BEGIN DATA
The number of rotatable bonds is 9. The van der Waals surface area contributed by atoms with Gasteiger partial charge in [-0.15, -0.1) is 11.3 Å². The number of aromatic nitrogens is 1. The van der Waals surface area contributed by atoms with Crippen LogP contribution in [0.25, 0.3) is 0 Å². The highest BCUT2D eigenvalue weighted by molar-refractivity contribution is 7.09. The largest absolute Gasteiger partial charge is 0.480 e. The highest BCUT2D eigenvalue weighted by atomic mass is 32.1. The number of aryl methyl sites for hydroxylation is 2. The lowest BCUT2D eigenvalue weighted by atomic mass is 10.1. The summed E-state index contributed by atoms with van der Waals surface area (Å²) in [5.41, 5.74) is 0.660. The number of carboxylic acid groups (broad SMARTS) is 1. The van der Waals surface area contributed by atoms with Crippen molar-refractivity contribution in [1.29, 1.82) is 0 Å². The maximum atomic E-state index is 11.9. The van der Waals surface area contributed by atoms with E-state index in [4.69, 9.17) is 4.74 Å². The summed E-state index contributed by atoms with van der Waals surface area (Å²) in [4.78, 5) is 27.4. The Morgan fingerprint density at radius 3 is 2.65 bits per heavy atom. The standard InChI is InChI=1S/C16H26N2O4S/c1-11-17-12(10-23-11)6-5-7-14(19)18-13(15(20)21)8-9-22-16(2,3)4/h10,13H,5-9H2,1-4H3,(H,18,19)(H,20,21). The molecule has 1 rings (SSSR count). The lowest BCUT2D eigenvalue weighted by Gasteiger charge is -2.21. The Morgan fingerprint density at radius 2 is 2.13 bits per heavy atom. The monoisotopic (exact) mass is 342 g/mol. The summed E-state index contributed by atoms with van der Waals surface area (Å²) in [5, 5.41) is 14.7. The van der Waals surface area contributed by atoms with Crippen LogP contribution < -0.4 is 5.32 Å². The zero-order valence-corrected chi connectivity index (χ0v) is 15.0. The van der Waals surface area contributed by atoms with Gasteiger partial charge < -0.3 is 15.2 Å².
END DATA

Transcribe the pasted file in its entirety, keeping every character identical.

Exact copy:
The number of rotatable bonds is 9. The van der Waals surface area contributed by atoms with Gasteiger partial charge in [-0.15, -0.1) is 11.3 Å². The number of aromatic nitrogens is 1. The van der Waals surface area contributed by atoms with Crippen LogP contribution in [0.25, 0.3) is 0 Å². The highest BCUT2D eigenvalue weighted by molar-refractivity contribution is 7.09. The largest absolute Gasteiger partial charge is 0.480 e. The highest BCUT2D eigenvalue weighted by atomic mass is 32.1. The number of aryl methyl sites for hydroxylation is 2. The lowest BCUT2D eigenvalue weighted by atomic mass is 10.1. The summed E-state index contributed by atoms with van der Waals surface area (Å²) in [5.41, 5.74) is 0.660. The number of carboxylic acid groups (broad SMARTS) is 1. The van der Waals surface area contributed by atoms with Crippen molar-refractivity contribution in [1.29, 1.82) is 0 Å². The maximum atomic E-state index is 11.9. The van der Waals surface area contributed by atoms with E-state index in [4.69, 9.17) is 4.74 Å². The summed E-state index contributed by atoms with van der Waals surface area (Å²) in [4.78, 5) is 27.4. The Morgan fingerprint density at radius 3 is 2.65 bits per heavy atom. The standard InChI is InChI=1S/C16H26N2O4S/c1-11-17-12(10-23-11)6-5-7-14(19)18-13(15(20)21)8-9-22-16(2,3)4/h10,13H,5-9H2,1-4H3,(H,18,19)(H,20,21). The molecule has 1 rings (SSSR count). The lowest BCUT2D eigenvalue weighted by Gasteiger charge is -2.21. The Morgan fingerprint density at radius 2 is 2.13 bits per heavy atom. The monoisotopic (exact) mass is 342 g/mol. The summed E-state index contributed by atoms with van der Waals surface area (Å²) in [5, 5.41) is 14.7. The van der Waals surface area contributed by atoms with Crippen LogP contribution < -0.4 is 5.32 Å². The zero-order valence-corrected chi connectivity index (χ0v) is 15.0. The van der Waals surface area contributed by atoms with Gasteiger partial charge < -0.3 is 15.2 Å².